By Spc. Nathan Thome (4th ID)June 17, 2013
FORT CARSON, Colo. -- Army fuelers worked around the clock at the U.S. Air Force Academy airfield, to keep helicopters in the fight against the Black Forest Fire.
Fifteen Soldiers assigned to Company E, 2nd General Support Aviation Battalion, 4th Aviation Regiment, 4th Combat Aviation Brigade, 4th Infantry Division, supported the firefighting effort by conducting rapid refuels and equipment maintenance.
"We received the mission on short notice, but our Soldiers were motivated and ready to go, and set up here as quickly as possible," said Sgt. 1st Class Roderick Rodriguez, petroleum supply noncommissioned officer in charge, Company E, 2-4 GSAB.
Due to their efforts, the pilots can spend more time fighting the fire, without the need to fly an extended distance back to Butts Army Air Field to top off their fuel, said Rodriguez.
"We've been running a forward area refueling point for all of the aviation aircraft from 2-4 GSAB ; what that does, is it gets aviators closer to the fight," said Rodriguez. "Instead of going back to the installation to refuel, here they are within 15 miles of the fire, so they are able to stay longer fighting the fire."
Spc. Matthew Vela, petroleum supply specialist, Company E, 2-4 GSAB, has been supporting the aviators since Thursday morning.
"When we got the call to provide support, we were all able to react with good timing and get out here and set up the forward area refueling point quickly," said Vela.
Although their primary focus was refueling, the aviation Soldiers still took the time to check over the aircrafts to ensure there wasn't any damage; this included the Bambi Buckets, which are lightweight, strong, flexible firefighting buckets used by helicopters to carry water.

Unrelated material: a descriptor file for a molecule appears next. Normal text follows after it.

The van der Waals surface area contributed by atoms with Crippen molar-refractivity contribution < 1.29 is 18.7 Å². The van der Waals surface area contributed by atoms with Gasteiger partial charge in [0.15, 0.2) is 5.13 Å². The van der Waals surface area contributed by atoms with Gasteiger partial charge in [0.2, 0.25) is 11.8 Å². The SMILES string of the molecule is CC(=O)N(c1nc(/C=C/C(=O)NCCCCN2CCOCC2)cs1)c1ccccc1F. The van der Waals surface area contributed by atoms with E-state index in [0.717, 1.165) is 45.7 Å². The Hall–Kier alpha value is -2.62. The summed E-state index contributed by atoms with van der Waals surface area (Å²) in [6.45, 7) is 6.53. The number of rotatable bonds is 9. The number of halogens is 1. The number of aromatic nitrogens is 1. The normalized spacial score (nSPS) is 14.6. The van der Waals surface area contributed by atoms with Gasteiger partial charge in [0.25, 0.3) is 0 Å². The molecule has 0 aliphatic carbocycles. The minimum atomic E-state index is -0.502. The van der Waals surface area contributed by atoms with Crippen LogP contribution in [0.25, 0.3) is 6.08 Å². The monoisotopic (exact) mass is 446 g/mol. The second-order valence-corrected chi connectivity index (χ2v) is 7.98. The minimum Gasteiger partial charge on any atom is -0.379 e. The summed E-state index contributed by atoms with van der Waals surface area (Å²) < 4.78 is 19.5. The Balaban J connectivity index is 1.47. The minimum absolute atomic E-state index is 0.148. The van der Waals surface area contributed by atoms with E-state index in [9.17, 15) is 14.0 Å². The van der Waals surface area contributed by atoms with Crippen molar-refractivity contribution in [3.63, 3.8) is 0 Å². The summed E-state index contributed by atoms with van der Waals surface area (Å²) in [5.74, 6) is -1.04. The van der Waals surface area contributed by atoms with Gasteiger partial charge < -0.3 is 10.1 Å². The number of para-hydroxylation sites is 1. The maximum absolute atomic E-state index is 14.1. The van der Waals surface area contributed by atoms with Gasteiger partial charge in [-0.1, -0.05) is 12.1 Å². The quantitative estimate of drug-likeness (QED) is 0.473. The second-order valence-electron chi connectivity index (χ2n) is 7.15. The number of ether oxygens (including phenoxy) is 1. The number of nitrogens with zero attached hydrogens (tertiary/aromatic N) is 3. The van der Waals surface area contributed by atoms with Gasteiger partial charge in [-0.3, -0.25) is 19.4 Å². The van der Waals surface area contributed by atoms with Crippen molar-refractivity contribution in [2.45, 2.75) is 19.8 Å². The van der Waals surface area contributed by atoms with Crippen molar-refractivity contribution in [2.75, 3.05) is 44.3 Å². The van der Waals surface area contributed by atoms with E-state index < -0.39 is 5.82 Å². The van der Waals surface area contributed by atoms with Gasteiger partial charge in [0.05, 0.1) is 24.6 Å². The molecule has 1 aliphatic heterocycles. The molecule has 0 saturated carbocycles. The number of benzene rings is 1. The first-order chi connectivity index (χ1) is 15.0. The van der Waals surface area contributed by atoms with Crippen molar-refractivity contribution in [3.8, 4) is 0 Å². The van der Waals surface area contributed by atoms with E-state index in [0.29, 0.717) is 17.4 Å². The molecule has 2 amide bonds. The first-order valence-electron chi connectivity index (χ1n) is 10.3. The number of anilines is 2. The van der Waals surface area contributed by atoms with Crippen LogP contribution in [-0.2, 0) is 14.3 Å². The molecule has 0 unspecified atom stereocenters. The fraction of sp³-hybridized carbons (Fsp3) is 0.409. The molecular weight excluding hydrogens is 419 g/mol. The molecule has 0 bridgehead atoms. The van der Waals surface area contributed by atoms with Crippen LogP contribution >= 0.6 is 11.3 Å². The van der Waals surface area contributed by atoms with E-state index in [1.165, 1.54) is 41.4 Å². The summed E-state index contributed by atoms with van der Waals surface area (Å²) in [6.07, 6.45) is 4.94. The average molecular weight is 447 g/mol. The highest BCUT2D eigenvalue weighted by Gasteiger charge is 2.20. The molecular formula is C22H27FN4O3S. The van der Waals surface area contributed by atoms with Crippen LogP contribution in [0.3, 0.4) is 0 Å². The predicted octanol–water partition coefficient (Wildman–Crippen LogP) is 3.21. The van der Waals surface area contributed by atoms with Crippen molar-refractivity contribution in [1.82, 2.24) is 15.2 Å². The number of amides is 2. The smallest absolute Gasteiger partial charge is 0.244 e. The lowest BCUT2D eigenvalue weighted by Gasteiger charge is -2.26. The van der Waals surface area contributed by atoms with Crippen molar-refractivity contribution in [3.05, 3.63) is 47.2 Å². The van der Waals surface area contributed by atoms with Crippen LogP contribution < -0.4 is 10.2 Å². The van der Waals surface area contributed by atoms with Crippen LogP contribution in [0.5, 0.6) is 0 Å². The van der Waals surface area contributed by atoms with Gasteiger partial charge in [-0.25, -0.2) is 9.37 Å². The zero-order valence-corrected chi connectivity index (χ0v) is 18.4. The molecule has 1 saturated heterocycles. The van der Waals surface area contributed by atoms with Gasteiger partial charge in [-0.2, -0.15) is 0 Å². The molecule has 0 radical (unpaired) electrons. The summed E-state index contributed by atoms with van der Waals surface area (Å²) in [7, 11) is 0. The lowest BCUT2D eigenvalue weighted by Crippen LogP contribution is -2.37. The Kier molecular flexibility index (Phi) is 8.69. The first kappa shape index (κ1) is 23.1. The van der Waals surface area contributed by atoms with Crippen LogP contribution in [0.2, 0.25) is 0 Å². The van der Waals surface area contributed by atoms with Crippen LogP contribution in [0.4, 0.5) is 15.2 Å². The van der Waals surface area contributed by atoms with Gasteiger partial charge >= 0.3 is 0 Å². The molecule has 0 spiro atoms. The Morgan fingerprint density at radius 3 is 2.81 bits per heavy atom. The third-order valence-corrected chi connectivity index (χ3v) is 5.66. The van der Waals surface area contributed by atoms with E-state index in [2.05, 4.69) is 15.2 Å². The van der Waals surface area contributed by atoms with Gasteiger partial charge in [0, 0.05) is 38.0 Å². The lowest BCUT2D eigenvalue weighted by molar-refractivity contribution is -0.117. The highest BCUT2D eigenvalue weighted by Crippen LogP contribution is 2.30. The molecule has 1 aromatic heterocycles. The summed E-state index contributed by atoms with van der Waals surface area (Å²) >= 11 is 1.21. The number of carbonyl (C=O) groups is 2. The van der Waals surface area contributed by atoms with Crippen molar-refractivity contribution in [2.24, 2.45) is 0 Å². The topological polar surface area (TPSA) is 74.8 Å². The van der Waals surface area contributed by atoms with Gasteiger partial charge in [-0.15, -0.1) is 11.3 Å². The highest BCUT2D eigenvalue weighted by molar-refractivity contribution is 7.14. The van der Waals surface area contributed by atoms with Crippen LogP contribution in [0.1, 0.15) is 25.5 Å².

"We aren't in the lead for maintenance, but if something needs replacing, we take care of that," said Spc. Robert Gregory, petroleum supply specialist, Company E, 2-4 GSAB. "We are constantly policing up equipment and checking hoses to see if there are any leaks."
In addition to their responsibilities, the Company E Soldiers also provided food and water to the pilots so they could continue the firefighting effort.
"We're not only providing fuel, but also meals for the pilots," said Rodriguez. "They're out there in the fight; they don't really have time to eat, so when they come here for fuel, we provide them with sandwiches, meals ready-to-eat, Gatorade and water."
Rodriguez said providing support for the Black Forest Fire has instilled a sense of pride and duty in the Soldiers.
"Since we've been out here, they've seen the fires and the plumes of smoke," said Rodriguez. "So even though we were on a three day weekend, they didn't mind coming out here; they're volunteers that came out here to provide support and assist the city."
Gregory, one of Rodriguez's Soldiers, expressed what it meant to him to be able to support those who were on the front lines of the firefighting effort.
"It means a lot, actually being able to help the people here; I know a lot of them lost their homes and are in a shelter, so I understand that we have to work through the weekend," said Gregory. "I just think to myself; what if I were in that position and my house had been burnt down? I'm just doing my part to try to help."